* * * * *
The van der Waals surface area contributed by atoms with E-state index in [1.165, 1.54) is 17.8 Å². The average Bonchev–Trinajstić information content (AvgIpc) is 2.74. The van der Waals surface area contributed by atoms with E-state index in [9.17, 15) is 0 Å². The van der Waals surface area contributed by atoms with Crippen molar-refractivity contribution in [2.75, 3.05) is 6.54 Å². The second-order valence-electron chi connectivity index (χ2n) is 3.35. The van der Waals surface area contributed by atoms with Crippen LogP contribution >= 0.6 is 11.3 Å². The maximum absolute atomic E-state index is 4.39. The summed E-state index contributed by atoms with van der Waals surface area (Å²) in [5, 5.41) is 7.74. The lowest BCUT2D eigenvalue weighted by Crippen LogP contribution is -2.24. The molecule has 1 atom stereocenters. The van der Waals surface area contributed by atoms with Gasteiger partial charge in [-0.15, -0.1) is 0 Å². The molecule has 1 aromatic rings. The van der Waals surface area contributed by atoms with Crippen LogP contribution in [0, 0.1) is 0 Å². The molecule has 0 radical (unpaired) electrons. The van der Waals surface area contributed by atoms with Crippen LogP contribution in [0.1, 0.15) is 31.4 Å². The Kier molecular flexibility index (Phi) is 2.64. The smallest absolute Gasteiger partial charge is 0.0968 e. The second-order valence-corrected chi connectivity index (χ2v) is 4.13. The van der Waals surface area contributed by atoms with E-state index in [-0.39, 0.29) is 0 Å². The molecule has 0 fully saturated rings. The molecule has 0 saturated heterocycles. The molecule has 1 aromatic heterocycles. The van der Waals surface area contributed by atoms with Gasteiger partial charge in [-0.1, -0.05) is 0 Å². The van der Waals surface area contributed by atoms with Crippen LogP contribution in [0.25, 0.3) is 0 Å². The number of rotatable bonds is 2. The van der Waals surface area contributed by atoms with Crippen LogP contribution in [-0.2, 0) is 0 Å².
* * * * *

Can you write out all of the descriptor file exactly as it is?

The van der Waals surface area contributed by atoms with E-state index in [1.165, 1.54) is 17.8 Å². The average Bonchev–Trinajstić information content (AvgIpc) is 2.74. The van der Waals surface area contributed by atoms with E-state index in [9.17, 15) is 0 Å². The van der Waals surface area contributed by atoms with Crippen molar-refractivity contribution in [2.75, 3.05) is 6.54 Å². The second-order valence-electron chi connectivity index (χ2n) is 3.35. The van der Waals surface area contributed by atoms with Crippen LogP contribution >= 0.6 is 11.3 Å². The maximum absolute atomic E-state index is 4.39. The summed E-state index contributed by atoms with van der Waals surface area (Å²) in [5, 5.41) is 7.74. The lowest BCUT2D eigenvalue weighted by Crippen LogP contribution is -2.24. The molecule has 1 atom stereocenters. The van der Waals surface area contributed by atoms with Gasteiger partial charge in [-0.15, -0.1) is 0 Å². The molecule has 1 aromatic rings. The van der Waals surface area contributed by atoms with Crippen LogP contribution in [0, 0.1) is 0 Å². The molecule has 0 radical (unpaired) electrons. The van der Waals surface area contributed by atoms with Crippen LogP contribution in [0.1, 0.15) is 31.4 Å². The Kier molecular flexibility index (Phi) is 2.64. The smallest absolute Gasteiger partial charge is 0.0968 e. The second-order valence-corrected chi connectivity index (χ2v) is 4.13. The van der Waals surface area contributed by atoms with E-state index in [-0.39, 0.29) is 0 Å². The molecule has 0 fully saturated rings. The molecule has 0 saturated heterocycles. The molecule has 1 aromatic heterocycles. The van der Waals surface area contributed by atoms with Gasteiger partial charge in [-0.1, -0.05) is 0 Å². The van der Waals surface area contributed by atoms with Crippen LogP contribution in [0.25, 0.3) is 0 Å². The number of rotatable bonds is 2. The van der Waals surface area contributed by atoms with Crippen LogP contribution in [-0.2, 0) is 0 Å².